Like all other sales taxes, this one is regressive: Particularly for seniors and renters, as well as homeowners with modestly priced homes, the burden of the new tax falls on them much more than the more affluent homeowners who will see a reduction in all taxes they will pay to the city.

Windfall tax cut benefits corporate landowners: Consumers will finance property tax breaks worth millions to largest corporate property owners. Seniors, renters, and the poor pay the tab: property tax break comes at the expense of those least able to pay a new tax.

New tax will be expensive to collect: Consumers will pay millions to hire new city staff to collect and administer the ordinance. Is it really worth it?

New tax brings no new services: We could use more police, fire, protection, not dozens of new tax collectors.

ldw

Posted on February 28, 2006, in Tax Policy. Bookmark the permalink. 1 Comment.

  1. While there may be all kinds of logical and reasonable reasons to expect the people of Anchorage to finally bite the bullet and allow themselves to be taxed on consumer purchases, there is an emotional component to this issue that will have to be addressed to convince a majority of voters to support it.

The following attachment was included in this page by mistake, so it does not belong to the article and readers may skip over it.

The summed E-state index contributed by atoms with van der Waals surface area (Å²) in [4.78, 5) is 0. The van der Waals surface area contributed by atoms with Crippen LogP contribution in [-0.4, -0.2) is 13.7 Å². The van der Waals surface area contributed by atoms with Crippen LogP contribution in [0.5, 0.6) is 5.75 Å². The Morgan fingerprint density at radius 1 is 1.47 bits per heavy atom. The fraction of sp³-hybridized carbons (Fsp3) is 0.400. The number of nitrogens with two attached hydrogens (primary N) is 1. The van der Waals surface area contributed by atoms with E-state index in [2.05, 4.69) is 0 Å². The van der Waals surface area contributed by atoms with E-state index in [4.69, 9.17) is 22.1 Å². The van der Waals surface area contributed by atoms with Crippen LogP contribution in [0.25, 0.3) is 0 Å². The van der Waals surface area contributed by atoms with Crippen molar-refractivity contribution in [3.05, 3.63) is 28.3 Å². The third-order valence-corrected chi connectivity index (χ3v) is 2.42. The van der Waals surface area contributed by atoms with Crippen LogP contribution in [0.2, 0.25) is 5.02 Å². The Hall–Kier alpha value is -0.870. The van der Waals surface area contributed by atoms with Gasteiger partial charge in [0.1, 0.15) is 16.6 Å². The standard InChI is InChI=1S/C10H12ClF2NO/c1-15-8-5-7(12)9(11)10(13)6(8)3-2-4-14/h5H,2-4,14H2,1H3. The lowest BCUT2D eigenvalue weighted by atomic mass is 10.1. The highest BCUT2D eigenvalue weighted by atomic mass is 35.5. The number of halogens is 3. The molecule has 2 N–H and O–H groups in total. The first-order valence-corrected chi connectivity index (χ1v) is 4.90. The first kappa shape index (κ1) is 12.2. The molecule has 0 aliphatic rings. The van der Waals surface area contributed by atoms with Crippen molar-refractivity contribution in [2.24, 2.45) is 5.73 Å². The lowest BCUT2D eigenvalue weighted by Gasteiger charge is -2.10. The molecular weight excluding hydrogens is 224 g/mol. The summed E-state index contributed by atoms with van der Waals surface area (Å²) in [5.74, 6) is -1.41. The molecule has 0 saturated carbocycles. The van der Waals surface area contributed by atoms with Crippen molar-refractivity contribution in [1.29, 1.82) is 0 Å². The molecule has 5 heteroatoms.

As Alaskans we pride ourselves in the fact Alaska is “different,” and each new person who arrives in Anchorage–whether for a day or for the rest of their life–is impressed with the novelty of no sales tax. It encourages transient population.

    Having lived in Anchorage since 1962, except for 20 years in Juneau, I have seen a lot of people come to Alaska and leave. They may be here for a designated short time (military) or they may just not be sure if they are going to stay until after a few years. Until they own real property many “Cheechakos” don’t want to spend one penny more than they have to.

    Juneau does have a sales tax, and a base of “long-time Alaskans” who celebrate the community and its historic past. But Anchorage is a service center for the state, and even the Fur Rendezvous has lost its luster. Additionally, many residents I’ve talked to feel the “tax cap” that was passed 23 years ago has been violated by Mayor Begich and the Assembly.

    It is popular to distrust politicians, so until there is a trustworthy base of community leaders who can convince voters who owns property that local government can show some discipline (and a sales tax won’t just be added onto the already excessive property taxes) it won’t fly. Politicians who have suggested a sales tax over the decades since I came here as a boy have never convinced the voters that it is necessary, and I don’t think they will now. It will take somebody other than elected officials to make it happen.

    Donn Liston
    3000 Princeton Way
    Anchorage, AK 99508
    ph: 332-1332